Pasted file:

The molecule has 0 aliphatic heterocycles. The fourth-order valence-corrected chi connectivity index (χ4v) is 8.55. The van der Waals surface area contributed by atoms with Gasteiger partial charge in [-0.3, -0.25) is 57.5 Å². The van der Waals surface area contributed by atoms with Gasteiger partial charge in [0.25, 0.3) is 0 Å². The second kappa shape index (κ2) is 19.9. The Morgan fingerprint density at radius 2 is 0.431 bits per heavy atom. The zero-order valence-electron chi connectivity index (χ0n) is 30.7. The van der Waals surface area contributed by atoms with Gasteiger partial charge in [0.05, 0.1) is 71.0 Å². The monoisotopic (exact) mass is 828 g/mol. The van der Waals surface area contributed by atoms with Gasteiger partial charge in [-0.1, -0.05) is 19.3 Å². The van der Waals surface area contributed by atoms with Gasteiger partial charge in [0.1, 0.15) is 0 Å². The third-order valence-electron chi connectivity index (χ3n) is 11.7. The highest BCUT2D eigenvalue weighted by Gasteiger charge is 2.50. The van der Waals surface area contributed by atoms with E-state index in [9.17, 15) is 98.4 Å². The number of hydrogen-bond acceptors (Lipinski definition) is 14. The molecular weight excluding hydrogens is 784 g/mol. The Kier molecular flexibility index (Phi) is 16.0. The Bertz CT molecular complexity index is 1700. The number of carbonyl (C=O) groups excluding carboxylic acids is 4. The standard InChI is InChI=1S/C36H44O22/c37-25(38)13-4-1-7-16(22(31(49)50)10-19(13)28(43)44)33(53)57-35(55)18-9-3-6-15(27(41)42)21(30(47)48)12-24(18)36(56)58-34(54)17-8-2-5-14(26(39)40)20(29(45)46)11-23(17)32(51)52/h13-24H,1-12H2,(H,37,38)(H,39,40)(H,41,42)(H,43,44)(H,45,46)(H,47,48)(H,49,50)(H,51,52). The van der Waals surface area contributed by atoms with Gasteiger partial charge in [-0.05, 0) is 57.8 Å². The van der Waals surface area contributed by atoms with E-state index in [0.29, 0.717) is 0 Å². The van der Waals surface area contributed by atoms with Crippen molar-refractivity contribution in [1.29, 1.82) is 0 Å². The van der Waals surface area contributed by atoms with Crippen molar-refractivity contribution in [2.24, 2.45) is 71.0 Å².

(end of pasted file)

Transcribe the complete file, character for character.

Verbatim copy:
The molecule has 0 aliphatic heterocycles. The fourth-order valence-corrected chi connectivity index (χ4v) is 8.55. The van der Waals surface area contributed by atoms with Gasteiger partial charge in [-0.3, -0.25) is 57.5 Å². The van der Waals surface area contributed by atoms with Gasteiger partial charge in [0.25, 0.3) is 0 Å². The second kappa shape index (κ2) is 19.9. The Morgan fingerprint density at radius 2 is 0.431 bits per heavy atom. The zero-order valence-electron chi connectivity index (χ0n) is 30.7. The van der Waals surface area contributed by atoms with Gasteiger partial charge in [0.05, 0.1) is 71.0 Å². The monoisotopic (exact) mass is 828 g/mol. The van der Waals surface area contributed by atoms with Gasteiger partial charge in [-0.1, -0.05) is 19.3 Å². The van der Waals surface area contributed by atoms with Gasteiger partial charge in [0.1, 0.15) is 0 Å². The third-order valence-electron chi connectivity index (χ3n) is 11.7. The highest BCUT2D eigenvalue weighted by Gasteiger charge is 2.50. The van der Waals surface area contributed by atoms with E-state index in [9.17, 15) is 98.4 Å². The number of hydrogen-bond acceptors (Lipinski definition) is 14. The molecular weight excluding hydrogens is 784 g/mol. The Kier molecular flexibility index (Phi) is 16.0. The Bertz CT molecular complexity index is 1700. The number of carbonyl (C=O) groups excluding carboxylic acids is 4. The standard InChI is InChI=1S/C36H44O22/c37-25(38)13-4-1-7-16(22(31(49)50)10-19(13)28(43)44)33(53)57-35(55)18-9-3-6-15(27(41)42)21(30(47)48)12-24(18)36(56)58-34(54)17-8-2-5-14(26(39)40)20(29(45)46)11-23(17)32(51)52/h13-24H,1-12H2,(H,37,38)(H,39,40)(H,41,42)(H,43,44)(H,45,46)(H,47,48)(H,49,50)(H,51,52). The van der Waals surface area contributed by atoms with Gasteiger partial charge in [-0.05, 0) is 57.8 Å². The van der Waals surface area contributed by atoms with E-state index in [0.29, 0.717) is 0 Å². The van der Waals surface area contributed by atoms with Crippen molar-refractivity contribution in [1.29, 1.82) is 0 Å². The van der Waals surface area contributed by atoms with Crippen molar-refractivity contribution in [2.24, 2.45) is 71.0 Å².